1. "Surely, they can say at least one other thing: when trades are voluntary and mutually agreed to, they are beneficial to all participating actors at the time of the exchanges (anyone, after the fact, might have buyer or seller remorse, of course)."


      "Since governmental redistributions are based on compulsory taxation, we can say, I would suggest, that one party gains (the tax money receiver) and another loses ( the taxpayer)."

      Not exactly. There are numerous ways the federal government can finance its expenditures.

      1. Compulsory taxes
      2. Coinage / printing of money
      3. Debt sales
      4. Equity sales


    2. Government bond auctions are predominantly NOT a voluntary transaction.


      "In the United States, a primary dealer is a bank or securities broker-dealer that is permitted to trade directly with the Federal Reserve System. Such firms are REQUIRED to make bids or offers when the Fed conducts open market operations, REQUIRED to provide information to the Fed's open market trading desk, and REQUIRED to participate actively in U.S. Treasury securities auctions."

  8. The basic insight of the Scottish Enlightenment is the idea of spontaneous or undesigned orders. This is broader than free market advocacy. And it is missing from the list. As to the other characteristics of liberalism, I think Sunstein's conception is too much of a big tent. It would seem to include more than 50% of Americans. But that is an overestimate of liberals in our society.

  9. Alas, I have never come across anybody recently who can be described as a Sunstein liberal. I don't think he appreciates how thoroughly the far left has taken over the left.

  10. John, this is by far the best, most succinct, common sense contrast of Conservatism to today’s Liberalism I’ve ever read. Copyright it! “Conserativism properly means conserving many of the traditions of our society, rather than burning it down once a generation striving for utopia, and having it dissolve into tyranny”

    1. Thanks for noticing. Sometimes a good line comes to me, and makes writing fun.

  11. I am a now a "Grumpy-ist." Good blog.

  12. I applaud your adoption of Philology as a new fond hobby, which I share. I label myself a "liberal" and if needing to qualify that with context, I select "libertarian" or "classical" to reduce the equivocation of the philosophers and political leaders of our tradition.

    My tribe is Anti-tribe: individualism and keeping vows to one's family. It is curious how "we" even also affirm a collective identity - nationalism, patriotism, faith-sect-member. At least the tribalists ('progress' in which direction?) clearly prefer the ancient times of proverty, disease, short lives, and suffering.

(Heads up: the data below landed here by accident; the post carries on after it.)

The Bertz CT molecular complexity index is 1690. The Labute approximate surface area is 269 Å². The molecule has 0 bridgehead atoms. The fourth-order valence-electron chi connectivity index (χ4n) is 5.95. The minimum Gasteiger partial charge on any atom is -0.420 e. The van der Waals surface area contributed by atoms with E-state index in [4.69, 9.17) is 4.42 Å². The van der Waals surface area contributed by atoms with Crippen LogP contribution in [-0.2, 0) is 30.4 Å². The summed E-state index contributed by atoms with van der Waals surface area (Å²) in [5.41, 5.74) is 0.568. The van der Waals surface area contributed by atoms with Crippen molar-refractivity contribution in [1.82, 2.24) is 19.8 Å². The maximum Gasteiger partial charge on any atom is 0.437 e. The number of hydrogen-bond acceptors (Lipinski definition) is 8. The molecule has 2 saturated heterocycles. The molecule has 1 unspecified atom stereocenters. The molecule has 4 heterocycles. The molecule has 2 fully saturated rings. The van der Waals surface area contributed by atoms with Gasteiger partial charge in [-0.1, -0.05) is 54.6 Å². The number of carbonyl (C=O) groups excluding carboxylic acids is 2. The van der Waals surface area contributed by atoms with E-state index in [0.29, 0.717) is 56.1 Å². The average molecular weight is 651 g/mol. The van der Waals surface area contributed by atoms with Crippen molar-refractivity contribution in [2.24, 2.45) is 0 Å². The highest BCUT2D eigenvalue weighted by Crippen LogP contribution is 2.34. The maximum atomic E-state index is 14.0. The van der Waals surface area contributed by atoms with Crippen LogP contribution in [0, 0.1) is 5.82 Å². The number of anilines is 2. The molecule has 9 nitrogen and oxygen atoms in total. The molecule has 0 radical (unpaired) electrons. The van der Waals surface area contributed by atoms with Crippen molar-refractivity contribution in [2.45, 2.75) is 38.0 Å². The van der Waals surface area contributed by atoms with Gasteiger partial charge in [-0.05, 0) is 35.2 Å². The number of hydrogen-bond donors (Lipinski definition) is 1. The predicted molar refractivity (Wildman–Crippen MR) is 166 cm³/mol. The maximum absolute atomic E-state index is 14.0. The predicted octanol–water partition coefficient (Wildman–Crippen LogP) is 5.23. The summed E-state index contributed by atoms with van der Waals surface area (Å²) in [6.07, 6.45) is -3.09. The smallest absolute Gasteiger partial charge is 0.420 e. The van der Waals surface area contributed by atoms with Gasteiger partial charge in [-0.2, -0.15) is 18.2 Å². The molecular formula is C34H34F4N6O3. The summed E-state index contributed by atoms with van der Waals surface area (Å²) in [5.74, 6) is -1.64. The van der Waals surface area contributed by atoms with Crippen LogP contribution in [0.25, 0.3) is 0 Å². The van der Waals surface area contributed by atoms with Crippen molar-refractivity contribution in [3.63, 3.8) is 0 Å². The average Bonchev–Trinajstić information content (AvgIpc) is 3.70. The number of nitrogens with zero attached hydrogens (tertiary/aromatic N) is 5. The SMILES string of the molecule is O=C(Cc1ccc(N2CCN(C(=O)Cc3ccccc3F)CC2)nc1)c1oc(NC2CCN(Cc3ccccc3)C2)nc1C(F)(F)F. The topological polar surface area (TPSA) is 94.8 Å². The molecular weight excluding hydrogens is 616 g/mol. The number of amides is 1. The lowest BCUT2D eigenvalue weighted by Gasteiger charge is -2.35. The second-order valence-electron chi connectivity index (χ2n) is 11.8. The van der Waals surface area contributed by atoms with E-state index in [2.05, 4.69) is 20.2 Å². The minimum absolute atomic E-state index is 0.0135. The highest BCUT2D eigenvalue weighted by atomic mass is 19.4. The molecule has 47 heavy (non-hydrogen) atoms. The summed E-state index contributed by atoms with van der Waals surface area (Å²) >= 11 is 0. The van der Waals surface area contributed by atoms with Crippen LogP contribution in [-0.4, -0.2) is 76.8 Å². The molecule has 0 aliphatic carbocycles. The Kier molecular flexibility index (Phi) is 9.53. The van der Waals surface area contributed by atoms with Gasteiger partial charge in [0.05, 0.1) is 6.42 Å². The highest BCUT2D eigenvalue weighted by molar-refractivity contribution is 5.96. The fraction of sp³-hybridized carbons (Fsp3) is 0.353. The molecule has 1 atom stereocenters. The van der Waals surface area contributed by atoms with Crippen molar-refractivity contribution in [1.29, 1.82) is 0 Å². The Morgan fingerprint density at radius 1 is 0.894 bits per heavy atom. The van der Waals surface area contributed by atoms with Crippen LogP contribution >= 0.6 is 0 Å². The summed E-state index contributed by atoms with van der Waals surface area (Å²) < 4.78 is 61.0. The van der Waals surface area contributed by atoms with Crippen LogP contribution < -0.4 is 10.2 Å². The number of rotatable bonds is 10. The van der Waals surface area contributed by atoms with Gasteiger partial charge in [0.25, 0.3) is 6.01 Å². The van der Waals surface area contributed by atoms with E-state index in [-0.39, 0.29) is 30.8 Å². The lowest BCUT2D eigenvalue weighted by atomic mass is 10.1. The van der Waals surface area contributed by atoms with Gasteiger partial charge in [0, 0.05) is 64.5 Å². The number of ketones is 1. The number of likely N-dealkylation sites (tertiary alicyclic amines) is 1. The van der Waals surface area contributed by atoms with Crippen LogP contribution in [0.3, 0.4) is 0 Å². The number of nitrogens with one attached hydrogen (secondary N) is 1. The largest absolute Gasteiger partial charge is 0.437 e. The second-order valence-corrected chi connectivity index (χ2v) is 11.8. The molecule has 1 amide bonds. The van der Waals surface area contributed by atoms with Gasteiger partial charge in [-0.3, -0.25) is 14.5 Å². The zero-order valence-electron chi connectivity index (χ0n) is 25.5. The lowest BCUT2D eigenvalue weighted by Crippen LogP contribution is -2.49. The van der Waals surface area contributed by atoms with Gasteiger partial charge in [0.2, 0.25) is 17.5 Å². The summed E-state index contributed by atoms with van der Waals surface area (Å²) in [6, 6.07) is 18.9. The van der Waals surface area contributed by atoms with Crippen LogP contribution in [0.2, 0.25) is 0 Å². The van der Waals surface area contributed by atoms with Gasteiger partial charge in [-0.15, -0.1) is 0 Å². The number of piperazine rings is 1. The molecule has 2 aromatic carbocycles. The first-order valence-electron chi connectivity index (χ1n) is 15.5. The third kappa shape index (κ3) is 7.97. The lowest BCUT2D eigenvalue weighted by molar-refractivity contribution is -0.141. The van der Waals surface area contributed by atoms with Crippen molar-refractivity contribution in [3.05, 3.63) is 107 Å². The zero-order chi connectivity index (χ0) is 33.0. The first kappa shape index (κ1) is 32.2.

13. " you can be a leftist and illiberal. " Actually if you are sufficiently far left (like a communist) then you can't be liberal, you must be illiberal.

    By saying a leftist "can" be illiberal it seems to imply most are liberal but that's impossible.

  14. Personally, I refuse to use the term “progressive”. Latter-day enslavement to government does not constitute progress for citizens.
    That said, let’s consider in more detail this line: “ Liberals fiercely defend Social Security, Medicare, Medicaid, Obamacare, the Voting Rights Act and the National Labor Relations Act.” SS is a manifestly racist program from its very beginning; this has been well documented by the late, great Walter E. Williams. Medicare, by its 30th year (required cost projection at the time) was already seven timed higher cost than anticipated; it is also strongly racist in the same manner as SS. Medicaid is economically terrible and ineffective, as demonstrated by liberal Oregon a few years back. Obamacare, quite simply, killed people: life expectancy FELL in 2015-16-17 as it came into full effect. I had warned of it before it was passed, using basic economics. When costs rise, consumers use less of a product. Obamacare doubled health insurance and deductibles, people reduced their demand for medical services, delayed treatments caused higher mortality. We can debate the VRA: it may have been necessary at its origin, but it is superfluous and abused today. The NLRA aggravated and extended the Great Depression - and it was also foundationally racist (Williams and Sowell).
    I do not perceive anything that should be a source of pride for liberals in any of these.

  15. That ‘70’s Liberals included Marxists and Communists is just a canard. Maybe Marxists agree with some mistaken interventions supported by some Liberals. So what?
    “Largely, then, I read Sunstein's article as a declaration of divorce.” Largely I think he trying to tell folks that, notwithstanding what Fox news said, they were never married, just occasionally had to make common cause against “conservatives.”